13 BA II Plus Getting Started Decimal places: Press 2nd then FORMAT Enter the number 4 then ENTER Press CE/C Periods per year Press 2nd then P/Y Enter the number 1 then ENTER Press CE/C 72 BA II Plus Getting Started To clear the display: Press CE/C To clear the time value keys (N, I/Y, etc.): Press 2nd then CLR TVM You should get in the habit of clearing the time value keys before starting a new problem. 73 HP 10B II Getting Started 2nd is the color second function key. Decimal places: Press 2nd then DISP Enter the number 4 Periods per year Press the number 1 Press 2nd then P/YR 74 HP 10B II Getting Started To clear the display: Press C To clear the time value keys (N, I/Y, etc.): Press 2nd then C ALL You should get in the habit of clearing the time value keys before starting a new problem. 75 Financial Calculator Solution BA II Plus What is the FV of an initial $100 after 3 years if i = 10%? Based on periods per year set equal to 1 76 To enter information: Press the number then the correct key Press the number 3 then N Press the number 10 then I/Y Press the number 100 then +/- then PV To get the solution: Press CPT then the item you are solving Press CPT then FV Answer:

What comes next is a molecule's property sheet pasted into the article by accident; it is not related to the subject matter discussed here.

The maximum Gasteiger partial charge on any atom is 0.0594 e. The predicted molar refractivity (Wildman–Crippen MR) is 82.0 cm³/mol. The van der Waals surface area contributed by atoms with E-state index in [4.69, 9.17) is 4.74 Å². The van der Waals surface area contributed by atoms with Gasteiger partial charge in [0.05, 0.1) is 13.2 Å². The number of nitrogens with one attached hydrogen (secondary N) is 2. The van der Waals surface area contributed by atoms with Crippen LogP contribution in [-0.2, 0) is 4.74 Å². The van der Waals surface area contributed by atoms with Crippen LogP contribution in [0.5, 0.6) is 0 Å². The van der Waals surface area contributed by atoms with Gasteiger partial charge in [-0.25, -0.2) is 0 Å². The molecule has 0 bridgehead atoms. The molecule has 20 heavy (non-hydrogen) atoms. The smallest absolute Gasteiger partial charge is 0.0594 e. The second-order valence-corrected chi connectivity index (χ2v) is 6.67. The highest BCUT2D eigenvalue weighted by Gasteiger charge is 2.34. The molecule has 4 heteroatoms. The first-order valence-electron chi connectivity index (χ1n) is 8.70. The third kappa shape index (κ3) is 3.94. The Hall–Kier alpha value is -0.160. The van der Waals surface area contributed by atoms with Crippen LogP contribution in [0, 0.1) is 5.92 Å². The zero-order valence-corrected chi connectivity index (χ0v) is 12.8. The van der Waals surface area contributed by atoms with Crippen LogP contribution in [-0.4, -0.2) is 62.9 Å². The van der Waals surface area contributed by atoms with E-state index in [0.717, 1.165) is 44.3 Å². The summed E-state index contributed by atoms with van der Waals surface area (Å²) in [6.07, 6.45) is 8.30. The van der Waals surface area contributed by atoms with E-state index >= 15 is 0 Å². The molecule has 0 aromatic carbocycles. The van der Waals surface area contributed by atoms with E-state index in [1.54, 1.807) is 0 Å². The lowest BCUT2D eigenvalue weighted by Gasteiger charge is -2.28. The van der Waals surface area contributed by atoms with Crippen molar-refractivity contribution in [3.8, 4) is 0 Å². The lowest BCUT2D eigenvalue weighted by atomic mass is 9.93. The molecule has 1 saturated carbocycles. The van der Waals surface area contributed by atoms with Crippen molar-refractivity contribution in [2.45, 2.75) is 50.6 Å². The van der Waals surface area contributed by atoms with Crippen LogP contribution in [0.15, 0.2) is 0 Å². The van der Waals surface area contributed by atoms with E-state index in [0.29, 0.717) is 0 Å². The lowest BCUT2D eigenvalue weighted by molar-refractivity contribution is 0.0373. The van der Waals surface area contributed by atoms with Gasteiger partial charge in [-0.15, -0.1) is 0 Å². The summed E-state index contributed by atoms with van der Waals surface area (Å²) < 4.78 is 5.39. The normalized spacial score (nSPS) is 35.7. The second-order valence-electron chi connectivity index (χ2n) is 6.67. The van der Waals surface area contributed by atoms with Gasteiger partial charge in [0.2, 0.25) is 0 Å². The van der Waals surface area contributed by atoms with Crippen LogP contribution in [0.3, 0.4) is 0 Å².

14 HP 10B II To enter information: Press the number then the correct key Press the number 3 then N Press the number 10 then I/Y Press the number 100 then +/- then PV To get the solution: Press the key for the item you are solving Press FV Answer: What is the FV of an initial $100 after 3 years if the quoted annual interest rate is 10% with semi-annual compounding? 3x2 10/ Based on periods per year set equal to 1 79 Present value A present value is the amount we must begin with now so that with a given interest rate and time it will grow to be the future value. Solve FV n = PV(1 + i ) n for PV: FV PV = n = FV (1 + i) n 1 n 1 + i n We simply rearrange the equation to solve for the present value. Finding PVs is discounting. It is the reverse of compounding What is the PV of $ due in 3 years if i = 10%? Financial Calculator Solution i=10% PV =? PV = $ = $133.10(0.7513) = $ This means that you need to deposit $100 today earning 10% per year to have $ after 3 years. 83

15 What is the PV of $ received in 3 years if the quoted annual interest rate is 10% with semi-annual compounding? Solving for the Interest Rate What is annual interest rate are you promised if you must pay $1000 today to receive $1331 in 3 years? 3x2 10/ Based on periods per year set equal to 1 Note: PV and FV must have opposite signs Solving for the Interest Rate What quoted annual interest rate are you promised if you must pay $5000 today to receive $7500 in 3 years if interest is compounded quarterly? Solving for Time How many years will it take your money to quadruple if the annual interest rate is 10%? 3x Quoted annual rate = % x 4 = % 86 Note: PV and FV must have opposite signs. 87 Solving for Time How many years will it take your money to quadruple if the annual interest rate is 10% and interest is compounded monthly? Time Value It is easy to get bogged down in the formulas, so keep in mind the formula in words is quite simple. 10/ FV = PV + interest earned Years = (167.05)/12 = PV = FV interest earned 89